Obesity is a huge problem in the USA, as years of unhealthy eating habits are taking their toll.
A friend of mine is morbidly obese, has had two knee replacements and can barely walk in our home without a cane. The amount of weight on this small frame has taken its toll and she is partially disabled due to her inability to walk.
Obesity has caused an epidemic of diabetes, heart disease and other health problems that require medications and a constant concern with blood pressure as well.
Recently, a magazine named quartz investigated this phenomenon and how it has affected peoples health, the quality of their lives and in many cases, placed them on disability. Being morbidly obese is an expensive way to live, with medical costs, and the costs of care, society is paying the price for the obesity of others.
Check out this article
A CYCLE OF EPIDEMIC PROPORTIONS
How obesity became the new face of disability in America
By Jill Rothenberg
On stairs carved into an old narrow gauge railway just outside of Colorado Springs, hikers and runners push themselves up 2,000 vertical feet in just under a mile. Here on the Manitou Incline, it”™s easy to see why Colorado is ranked America”™s leanest state.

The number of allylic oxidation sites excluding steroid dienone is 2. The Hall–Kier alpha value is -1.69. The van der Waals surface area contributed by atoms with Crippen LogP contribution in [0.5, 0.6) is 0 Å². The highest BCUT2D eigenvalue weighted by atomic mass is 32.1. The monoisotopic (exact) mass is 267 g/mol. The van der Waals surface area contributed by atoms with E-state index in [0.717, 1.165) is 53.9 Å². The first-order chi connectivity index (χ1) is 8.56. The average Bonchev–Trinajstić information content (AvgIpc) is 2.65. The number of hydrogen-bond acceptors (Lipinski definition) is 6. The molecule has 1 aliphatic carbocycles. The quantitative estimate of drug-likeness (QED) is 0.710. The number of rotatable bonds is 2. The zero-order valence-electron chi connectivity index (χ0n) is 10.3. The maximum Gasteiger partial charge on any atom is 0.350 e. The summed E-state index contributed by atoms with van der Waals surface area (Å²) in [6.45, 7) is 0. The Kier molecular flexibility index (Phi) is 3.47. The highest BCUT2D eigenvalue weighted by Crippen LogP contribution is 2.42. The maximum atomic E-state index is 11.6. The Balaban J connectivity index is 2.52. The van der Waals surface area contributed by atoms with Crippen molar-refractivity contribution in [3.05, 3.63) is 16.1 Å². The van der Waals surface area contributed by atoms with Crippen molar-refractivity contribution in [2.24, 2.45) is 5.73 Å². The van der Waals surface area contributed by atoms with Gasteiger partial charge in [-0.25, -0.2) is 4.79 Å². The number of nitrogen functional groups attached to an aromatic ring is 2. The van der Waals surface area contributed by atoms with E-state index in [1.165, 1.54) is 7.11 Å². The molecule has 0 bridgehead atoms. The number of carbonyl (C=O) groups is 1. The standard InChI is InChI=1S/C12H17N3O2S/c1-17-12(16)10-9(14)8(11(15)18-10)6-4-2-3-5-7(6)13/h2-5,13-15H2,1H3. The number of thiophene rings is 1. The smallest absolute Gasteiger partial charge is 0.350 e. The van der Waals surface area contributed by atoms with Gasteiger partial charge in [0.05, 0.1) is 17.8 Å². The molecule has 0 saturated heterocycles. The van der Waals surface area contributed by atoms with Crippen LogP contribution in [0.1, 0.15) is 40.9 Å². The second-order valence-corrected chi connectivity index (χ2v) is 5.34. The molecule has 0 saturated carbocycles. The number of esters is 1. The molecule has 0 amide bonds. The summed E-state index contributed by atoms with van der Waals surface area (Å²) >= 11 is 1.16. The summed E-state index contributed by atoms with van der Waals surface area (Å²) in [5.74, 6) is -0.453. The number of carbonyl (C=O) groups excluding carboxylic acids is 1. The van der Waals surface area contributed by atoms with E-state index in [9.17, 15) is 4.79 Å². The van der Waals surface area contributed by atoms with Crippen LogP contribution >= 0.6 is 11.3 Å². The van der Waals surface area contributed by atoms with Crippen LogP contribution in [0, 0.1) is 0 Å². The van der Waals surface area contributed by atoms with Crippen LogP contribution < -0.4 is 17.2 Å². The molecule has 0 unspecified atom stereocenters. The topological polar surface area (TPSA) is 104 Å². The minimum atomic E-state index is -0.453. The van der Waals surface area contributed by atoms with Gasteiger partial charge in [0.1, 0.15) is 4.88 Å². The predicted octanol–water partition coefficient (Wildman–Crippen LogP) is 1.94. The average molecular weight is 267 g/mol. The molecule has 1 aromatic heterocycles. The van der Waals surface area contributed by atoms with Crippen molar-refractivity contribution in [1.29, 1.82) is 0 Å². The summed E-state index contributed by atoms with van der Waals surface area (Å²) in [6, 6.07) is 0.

But only forty miles to the south is Pueblo, a former steel mill town of 100,000, with an obesity rate that reached 30% in 2013-2014, according to the Pueblo City-County Health Department. That”™s around 9% more than the statewide average of 21.3%, but fairly close to the nationwide average, according to the US Centers for Disease Control.
The parking lots in this once-thriving manufacturing city are full of cars with blue disabled placards hanging from their rearview mirrors. Here in the city”™s Wal-Marts and grocery stores, shoppers using mobility carts are a common sight, as are those breathing oxygen through tubes in their nose.